“It does take time,” he said. “It’s a new building, and it doesn’t have its sea legs yet. We don’t know how we can best use it; the first semester will be a learning experience.” 

This year, the LA Program has seen its highest number of applicants to date, according to an email from David Griffin, director of international study and external programs, earlier in October. Applications are due Nov. 1, but Griffin said his department received 134 applications for summer 2014, fall 2014, and spring 2015 combined. There are 325 applications in progress for those semesters as well, said Griffin.

Last year, Griffin said he received 99 applications for summer, fall, and spring combined. 

Bright said he is happy with the increase, because the building is being built to house more students. Currently, the school accepts 90 students; this January, 130 students will participate in the program, and in the fall, the facility will reach its maximum capacity with 200 students, he said. 

Inside the building, a “distance learning” room with video conferencing equipment will be available so students can take courses with professors from Boston and across the globe, Bright said. New projection technology will be installed in the facility’s theaters, and high-tech sound mixing studios will be put in place. The sound mixing equipment will be an improvement from that available at the Boston campus. 

“My hope is that students start their films in Boston, edit it, and bring it to LA to sound mix,” he said. “There is a lot of potential for students within that building.” 

Dormitory rooms in the building will follow the model of the Colonial Building, said Tiedemann. The rooms will be primarily singles within suites, but a few doubles will also be available, he said.

A common cooking area will be on the fifth floor of the 10-story building, said Bright. This large space will connect to a terrace with a barbecue, where students can sit around tables and fire pits, he said. 

At the street level, Emerson Kitchen, a cafe, will serve snacks and sandwiches. In the morning, students running to their internships will be able to order breakfast from the cafe on their phones, or pick it up from a cooler within the building.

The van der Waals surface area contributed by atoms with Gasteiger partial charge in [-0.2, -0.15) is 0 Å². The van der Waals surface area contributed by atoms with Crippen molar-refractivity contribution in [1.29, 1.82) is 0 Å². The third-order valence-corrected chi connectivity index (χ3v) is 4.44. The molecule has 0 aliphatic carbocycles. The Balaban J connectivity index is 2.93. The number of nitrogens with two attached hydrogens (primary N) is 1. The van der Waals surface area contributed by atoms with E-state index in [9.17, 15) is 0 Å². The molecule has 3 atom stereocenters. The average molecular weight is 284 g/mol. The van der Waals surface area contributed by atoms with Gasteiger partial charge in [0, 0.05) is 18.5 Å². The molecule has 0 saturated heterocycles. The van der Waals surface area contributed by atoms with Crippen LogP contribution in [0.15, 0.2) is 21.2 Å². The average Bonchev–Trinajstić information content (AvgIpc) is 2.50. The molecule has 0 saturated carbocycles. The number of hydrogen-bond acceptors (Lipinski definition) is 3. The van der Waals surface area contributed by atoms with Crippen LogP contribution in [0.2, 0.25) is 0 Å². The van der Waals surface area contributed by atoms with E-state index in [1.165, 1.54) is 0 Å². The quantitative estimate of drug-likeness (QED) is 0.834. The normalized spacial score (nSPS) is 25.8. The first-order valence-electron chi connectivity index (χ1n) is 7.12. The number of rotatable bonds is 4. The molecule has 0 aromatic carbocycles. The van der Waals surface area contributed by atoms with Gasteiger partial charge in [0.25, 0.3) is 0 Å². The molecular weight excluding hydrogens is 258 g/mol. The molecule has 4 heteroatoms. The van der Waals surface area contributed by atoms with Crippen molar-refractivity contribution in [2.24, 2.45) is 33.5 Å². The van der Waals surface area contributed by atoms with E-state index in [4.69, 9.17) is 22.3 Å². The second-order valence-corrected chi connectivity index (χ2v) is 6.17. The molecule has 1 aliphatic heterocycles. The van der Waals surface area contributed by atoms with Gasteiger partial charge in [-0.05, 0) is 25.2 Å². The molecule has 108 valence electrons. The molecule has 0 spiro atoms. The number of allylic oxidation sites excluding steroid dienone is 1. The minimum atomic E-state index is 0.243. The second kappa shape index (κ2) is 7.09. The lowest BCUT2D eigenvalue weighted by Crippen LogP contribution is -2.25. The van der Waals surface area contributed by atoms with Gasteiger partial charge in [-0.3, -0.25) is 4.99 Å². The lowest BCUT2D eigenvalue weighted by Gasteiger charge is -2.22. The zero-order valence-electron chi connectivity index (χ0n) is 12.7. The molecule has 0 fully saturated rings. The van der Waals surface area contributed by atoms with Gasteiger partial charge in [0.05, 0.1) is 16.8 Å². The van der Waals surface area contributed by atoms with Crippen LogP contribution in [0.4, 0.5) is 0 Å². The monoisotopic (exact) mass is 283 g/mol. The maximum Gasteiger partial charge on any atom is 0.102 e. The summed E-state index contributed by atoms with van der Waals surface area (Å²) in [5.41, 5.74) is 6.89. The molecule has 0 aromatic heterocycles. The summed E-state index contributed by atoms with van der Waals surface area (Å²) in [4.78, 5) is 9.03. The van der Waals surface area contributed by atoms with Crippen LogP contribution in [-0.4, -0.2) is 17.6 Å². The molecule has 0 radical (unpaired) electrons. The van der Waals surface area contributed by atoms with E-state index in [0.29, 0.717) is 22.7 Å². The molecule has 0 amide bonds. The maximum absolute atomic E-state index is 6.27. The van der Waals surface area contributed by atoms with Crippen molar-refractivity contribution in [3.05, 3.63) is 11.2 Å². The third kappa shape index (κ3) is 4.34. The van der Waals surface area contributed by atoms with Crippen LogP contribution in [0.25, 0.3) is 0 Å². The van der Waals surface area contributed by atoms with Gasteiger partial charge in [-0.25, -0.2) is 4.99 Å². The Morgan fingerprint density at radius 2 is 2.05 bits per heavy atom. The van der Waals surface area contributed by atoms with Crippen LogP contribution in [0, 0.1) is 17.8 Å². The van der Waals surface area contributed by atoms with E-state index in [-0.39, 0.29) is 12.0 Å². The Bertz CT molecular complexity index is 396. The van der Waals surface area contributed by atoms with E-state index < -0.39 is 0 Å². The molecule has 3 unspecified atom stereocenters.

The building was designed by award-winning architect Thom Mayne, who has designed structures for Cooper Union in New York and the University of Toronto. 

“I can’t say enough about how great this building looks,” said Bright. “When you see the real deal, it’s pretty incredible; it is a work of art.” 

Another perk is access to two Zip Cars, or on-the-go rental cars, so students can use them for errands. 

Along with a larger number of students, the Will & Grace set, a fixture of Emerson’s Iwasaki Library, will move to California. 

According to Tiedemann, this was Bright’s idea, and was approved by President M. Lee Pelton after he checked with Max Mutchnick, the executive producer of the show and an alumnus of the college. Bright said he hoped this would ease student complaints with a lack of space in the library. The move will free up about 600 square feet, which will be dedicated to more seating. The library occupies 22,000 square feet in the Walker Building, said Robert Fleming, executive director of the library. 

In the coming weeks, the original set designers from the comedy will fly to Boston to dismantle the apartment, said Tiedemann. The set has been in the library since 2008, when Mutchnick donated it. 

“The Will & Grace set is coming home,” said Bright.